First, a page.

City staff said yes. But the Zoning Administrator said no to a development plan proposed by the son and daughter-in-law of the late state Senator John A. Nejedly. They want to subdivide the political patriarch's rural 13-acre property into four parcels for the construction of three new homes.
Going against the Zoning Administrator's "no," the Planning Commission staff is recommending that the Commission say "yes" to the plan at its meeting next Thursday. That is, if the project is "supportive" of the city's Hillside Performance Standards. These standards say that any new hillside development should minimize visual and environmental impacts. Nejedly's son and daughter-in-law, Jim and Jaine Nejedly, also are appealing the Zoning Administrator's March 31 rejection of their plan.
The grass- and oak-covered property is located just off Tice Valley Road. The couple maintained the property and helped keep the late senator there, rather than send him to a nursing home, up until his death in 2006 at age 91. A Planning Commission staff report says that the property currently has one home on a knoll. The home was where the late senator lived. The couple would like to keep the home there, and subdivide the remaining property into three parcels for three additional homes. The new parcels would be about one acre each.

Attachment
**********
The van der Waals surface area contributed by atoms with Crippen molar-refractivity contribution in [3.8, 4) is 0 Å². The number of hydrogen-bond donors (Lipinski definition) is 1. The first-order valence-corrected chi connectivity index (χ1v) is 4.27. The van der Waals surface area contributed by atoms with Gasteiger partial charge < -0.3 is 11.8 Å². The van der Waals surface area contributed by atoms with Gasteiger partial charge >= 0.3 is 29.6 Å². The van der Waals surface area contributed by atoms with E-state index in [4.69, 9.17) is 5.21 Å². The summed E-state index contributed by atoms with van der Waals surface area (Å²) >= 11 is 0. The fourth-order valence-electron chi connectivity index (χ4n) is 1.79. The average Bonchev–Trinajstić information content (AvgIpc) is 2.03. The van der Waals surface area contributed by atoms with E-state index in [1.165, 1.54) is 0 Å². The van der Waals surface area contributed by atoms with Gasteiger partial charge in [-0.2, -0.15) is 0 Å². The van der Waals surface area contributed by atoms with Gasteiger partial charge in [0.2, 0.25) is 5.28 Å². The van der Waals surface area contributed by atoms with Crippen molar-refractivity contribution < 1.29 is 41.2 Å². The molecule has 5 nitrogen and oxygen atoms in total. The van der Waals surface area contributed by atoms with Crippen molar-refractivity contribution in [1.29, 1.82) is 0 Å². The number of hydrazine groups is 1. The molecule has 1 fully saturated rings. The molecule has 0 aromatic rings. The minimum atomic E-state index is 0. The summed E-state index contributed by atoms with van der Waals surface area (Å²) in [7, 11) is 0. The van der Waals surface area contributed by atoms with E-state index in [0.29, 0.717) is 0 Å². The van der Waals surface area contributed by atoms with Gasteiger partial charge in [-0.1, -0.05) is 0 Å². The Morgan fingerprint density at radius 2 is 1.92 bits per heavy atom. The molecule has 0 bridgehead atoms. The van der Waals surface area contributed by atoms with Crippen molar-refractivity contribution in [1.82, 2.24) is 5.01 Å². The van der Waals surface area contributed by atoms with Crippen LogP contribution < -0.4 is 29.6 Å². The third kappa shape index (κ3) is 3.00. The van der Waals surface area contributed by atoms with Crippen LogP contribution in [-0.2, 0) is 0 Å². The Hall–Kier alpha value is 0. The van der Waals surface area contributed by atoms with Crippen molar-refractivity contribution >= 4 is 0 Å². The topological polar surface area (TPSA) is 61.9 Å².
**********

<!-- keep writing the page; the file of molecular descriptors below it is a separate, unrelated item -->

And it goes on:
But here's the conflict. Andrew Smith, the zoning administrator, believes that the proposed development is "inconsistent" with several policies in the General Plan, and that the property is essentially not suitable for this type and density of construction.
Here's a big rub, according to Smith. He says that the existing home actually consists of two residential units--not one. And, he says, based on a slope-density calculation contained in the city's zoning laws, this property should only have a total of four dwelling units. Jim and Jaine Nejedly want to build three new single-family homes. But Smith says that since there are already two existing residential dwellings, the three new single-family homes would bring the total number of residences to five. In his opinion, five residences on the property would be too many.
This isn't the first time there has been disagreement about this land, which is accessible by Monticello Drive. The land--which is not too far from my own home--was the subject of a bitter family dispute among Nejedly's three children after Nejedly's death.
On one side were Jim Nejedly and his sister, the Contra Costa County Supervisor Mary Nejedly Piepho. On the other side was their older brother, John T. Nejedly, a Contra Costa Community College trustee who has recently declared his intent to run for county assessor against incumbent, Gus Kramer. Senator Nejedly purchased the property in 1951. In his trust, he sought to maintain the rural nature of the land; he also wanted to repay Jim and Jaine Nejedly for taking care of the estate as he was ailing.
This summer, the lawsuit over the estate came to a close with John T. Nejedly, deciding to drop his case.